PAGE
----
Trade Enforcement in 2018
Assuming that Congress passes a FY 2018 spending bill for agencies such as Customs and Border Protection, new resources will be assigned to the task of trade enforcement. Specifically, these can take a number of forms, from “benign” requests from local CBP offices for import data to full blown and sweeping import audits. And a “new” NAFTA is certain to be high on the CBP trade enforcement priority list. Moreover, given the focus throughout 2017, the North American automotive sector should expect vigorous interest from CBP personnel as CBP itself will undoubtedly be under scrutiny from Congressional oversight committees keen on ensuring the agency adequately implements the White House trade goals.
In terms of the industry’s use of raw materials, such as steel and aluminum, a final decision from the US Department of Commerce is anticipated for January 2018. In the same vein, the US Department of Commerce will surely continue to actively pursue US trade remedy options for other commodities when a perceived threat to US economic, as well as national interests, is detected. The Section 232 investigations on imports of steel and aluminum imports launched in 2017 could signal a new template for US trade enforcement, one which was highlighted several times in the President’s National Security strategy of December 2017.
Other Free Trade Agreements: KORUS & T-TIP
Of the many trade agreements the US already has on the books, the KORUS ranks high in importance for the automotive industry. The KORUS rules of origin for this sector are equally intrusive as under the NAFTA, but they are not a mirror image. At the time of this writing, it has been announced that KORUS negotiators will begin “potential amendments and modifications” on January 5, 2018 in Washington. Meanwhile, the White House may continue its pursuit of a trade pact with the European Union (EU) known as the Transatlantic Trade and Investment in Partnership (T-TIP). Although T-TIP has dropped off the trade policy radar screen in recent months, a successful NAFTA renegotiation may rejuvenate interest by the US Administration in this proposed agreement.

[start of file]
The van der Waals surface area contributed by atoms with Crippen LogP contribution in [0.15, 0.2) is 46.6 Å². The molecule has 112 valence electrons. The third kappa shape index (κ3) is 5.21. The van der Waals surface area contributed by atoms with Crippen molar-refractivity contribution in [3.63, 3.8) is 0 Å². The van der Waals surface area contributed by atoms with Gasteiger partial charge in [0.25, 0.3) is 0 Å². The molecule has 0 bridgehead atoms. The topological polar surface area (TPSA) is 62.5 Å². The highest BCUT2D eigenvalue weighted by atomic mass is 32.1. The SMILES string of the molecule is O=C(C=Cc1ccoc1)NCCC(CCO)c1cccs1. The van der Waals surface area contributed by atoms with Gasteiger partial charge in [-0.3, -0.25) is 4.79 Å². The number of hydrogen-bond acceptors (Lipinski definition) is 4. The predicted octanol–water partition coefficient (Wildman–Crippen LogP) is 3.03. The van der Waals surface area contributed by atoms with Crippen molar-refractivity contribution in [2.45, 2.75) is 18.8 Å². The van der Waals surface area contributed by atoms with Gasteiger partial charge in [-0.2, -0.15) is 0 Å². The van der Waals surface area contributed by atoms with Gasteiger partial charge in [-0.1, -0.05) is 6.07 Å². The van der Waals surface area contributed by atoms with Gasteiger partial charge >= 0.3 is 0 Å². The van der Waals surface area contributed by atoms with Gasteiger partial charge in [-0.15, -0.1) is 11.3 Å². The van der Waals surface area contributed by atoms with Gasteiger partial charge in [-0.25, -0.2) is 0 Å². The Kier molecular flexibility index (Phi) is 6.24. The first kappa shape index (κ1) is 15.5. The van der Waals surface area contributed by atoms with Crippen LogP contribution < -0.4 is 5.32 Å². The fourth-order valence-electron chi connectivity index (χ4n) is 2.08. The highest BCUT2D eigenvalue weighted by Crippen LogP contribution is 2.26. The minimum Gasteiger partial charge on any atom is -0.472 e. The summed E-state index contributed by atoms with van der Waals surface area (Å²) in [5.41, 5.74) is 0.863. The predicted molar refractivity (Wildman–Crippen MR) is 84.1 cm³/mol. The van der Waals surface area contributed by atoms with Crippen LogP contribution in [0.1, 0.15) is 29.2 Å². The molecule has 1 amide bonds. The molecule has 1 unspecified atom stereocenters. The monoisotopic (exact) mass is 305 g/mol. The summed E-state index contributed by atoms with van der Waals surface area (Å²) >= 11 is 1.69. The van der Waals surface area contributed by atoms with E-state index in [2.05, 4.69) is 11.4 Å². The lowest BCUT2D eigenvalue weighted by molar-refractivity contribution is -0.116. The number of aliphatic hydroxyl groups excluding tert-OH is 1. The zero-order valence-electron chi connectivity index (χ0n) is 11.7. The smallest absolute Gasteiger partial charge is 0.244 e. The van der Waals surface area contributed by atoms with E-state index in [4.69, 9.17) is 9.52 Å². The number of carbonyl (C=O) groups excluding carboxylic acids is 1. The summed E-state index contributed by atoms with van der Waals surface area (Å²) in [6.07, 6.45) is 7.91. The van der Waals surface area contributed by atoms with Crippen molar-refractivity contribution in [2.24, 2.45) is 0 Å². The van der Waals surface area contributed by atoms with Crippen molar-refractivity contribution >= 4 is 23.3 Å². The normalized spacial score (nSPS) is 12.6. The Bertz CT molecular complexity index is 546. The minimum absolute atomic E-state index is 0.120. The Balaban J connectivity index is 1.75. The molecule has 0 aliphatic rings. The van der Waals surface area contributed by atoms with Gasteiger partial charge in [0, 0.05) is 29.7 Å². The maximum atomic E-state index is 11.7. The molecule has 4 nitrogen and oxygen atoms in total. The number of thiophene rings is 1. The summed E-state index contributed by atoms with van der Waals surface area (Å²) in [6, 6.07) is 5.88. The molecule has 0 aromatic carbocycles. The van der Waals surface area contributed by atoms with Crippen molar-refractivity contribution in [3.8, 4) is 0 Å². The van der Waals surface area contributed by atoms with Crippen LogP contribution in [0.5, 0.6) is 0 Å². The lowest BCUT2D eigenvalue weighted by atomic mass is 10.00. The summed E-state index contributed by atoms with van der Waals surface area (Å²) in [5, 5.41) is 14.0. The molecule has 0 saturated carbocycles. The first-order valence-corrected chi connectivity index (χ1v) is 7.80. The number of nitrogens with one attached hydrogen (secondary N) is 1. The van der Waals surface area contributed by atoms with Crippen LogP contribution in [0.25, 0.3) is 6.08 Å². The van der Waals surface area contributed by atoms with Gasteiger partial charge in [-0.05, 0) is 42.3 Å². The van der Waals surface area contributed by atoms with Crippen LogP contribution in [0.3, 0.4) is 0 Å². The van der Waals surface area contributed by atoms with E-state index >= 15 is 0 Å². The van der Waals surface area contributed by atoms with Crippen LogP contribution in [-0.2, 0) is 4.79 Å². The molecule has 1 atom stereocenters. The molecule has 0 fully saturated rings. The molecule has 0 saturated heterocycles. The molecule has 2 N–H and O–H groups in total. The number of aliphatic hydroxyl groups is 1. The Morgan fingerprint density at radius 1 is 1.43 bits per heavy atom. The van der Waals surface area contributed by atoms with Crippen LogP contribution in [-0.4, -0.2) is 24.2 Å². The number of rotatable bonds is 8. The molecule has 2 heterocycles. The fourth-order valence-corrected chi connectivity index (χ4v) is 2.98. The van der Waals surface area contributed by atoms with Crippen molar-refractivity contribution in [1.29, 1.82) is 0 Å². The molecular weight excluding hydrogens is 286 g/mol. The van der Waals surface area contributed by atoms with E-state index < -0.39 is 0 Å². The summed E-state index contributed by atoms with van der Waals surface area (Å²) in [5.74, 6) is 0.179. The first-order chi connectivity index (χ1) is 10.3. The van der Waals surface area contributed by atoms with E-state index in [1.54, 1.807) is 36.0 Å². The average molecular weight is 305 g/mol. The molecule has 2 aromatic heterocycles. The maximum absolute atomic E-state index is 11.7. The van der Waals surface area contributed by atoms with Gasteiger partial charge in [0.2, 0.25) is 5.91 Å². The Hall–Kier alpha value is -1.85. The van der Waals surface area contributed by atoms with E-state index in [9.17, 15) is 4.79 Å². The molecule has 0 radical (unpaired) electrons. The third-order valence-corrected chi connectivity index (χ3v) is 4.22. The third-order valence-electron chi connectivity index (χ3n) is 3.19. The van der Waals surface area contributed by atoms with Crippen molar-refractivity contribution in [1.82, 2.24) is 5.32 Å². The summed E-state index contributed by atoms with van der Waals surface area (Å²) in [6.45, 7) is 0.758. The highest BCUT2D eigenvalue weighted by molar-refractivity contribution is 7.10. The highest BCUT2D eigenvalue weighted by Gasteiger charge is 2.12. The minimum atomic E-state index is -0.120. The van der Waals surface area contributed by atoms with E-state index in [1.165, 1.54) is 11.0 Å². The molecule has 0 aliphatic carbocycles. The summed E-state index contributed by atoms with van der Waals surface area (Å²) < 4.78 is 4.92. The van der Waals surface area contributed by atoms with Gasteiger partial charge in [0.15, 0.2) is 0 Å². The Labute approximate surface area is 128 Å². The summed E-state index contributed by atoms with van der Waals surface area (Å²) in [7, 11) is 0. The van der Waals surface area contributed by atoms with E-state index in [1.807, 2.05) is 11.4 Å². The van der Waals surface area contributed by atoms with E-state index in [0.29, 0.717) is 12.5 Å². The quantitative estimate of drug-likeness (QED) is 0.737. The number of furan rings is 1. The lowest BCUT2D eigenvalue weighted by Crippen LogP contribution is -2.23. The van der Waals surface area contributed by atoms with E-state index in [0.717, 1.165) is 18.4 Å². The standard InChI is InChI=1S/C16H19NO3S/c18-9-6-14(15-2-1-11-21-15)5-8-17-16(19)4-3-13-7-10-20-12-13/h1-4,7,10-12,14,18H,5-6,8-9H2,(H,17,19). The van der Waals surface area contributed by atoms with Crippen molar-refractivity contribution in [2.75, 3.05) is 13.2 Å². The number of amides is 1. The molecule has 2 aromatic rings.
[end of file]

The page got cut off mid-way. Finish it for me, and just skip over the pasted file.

With regard to KORUS and T-TIP, US trading partners will be closely monitoring US negotiating priorities and strategy in play during the NAFTA. As President Trump has made clear throughout 2017, his top trade priority is making the location of production jobs within US borders as attractive as possible. As trade negotiations continue through 2018, this priority is likely to remain paramount and NAFTA rules of origin will be the tools negotiators have in their arsenal.
As in many other industry sectors, the automotive industry in North America and beyond must plan for the future. Uncertainty and risks can be managed, but only to a certain degree. For global companies, this has become the new risk conundrum.
But for every company, uncertainty can also bring opportunities – a theme we have returned to throughout 2017. If the rules of international trade change, especially those determining product and input origin, a company may find some silver lining. These can take the form of unknown tariff revenue savings for the company itself and, when strategized correctly, can add a fresh look at the company’s competitive landscape.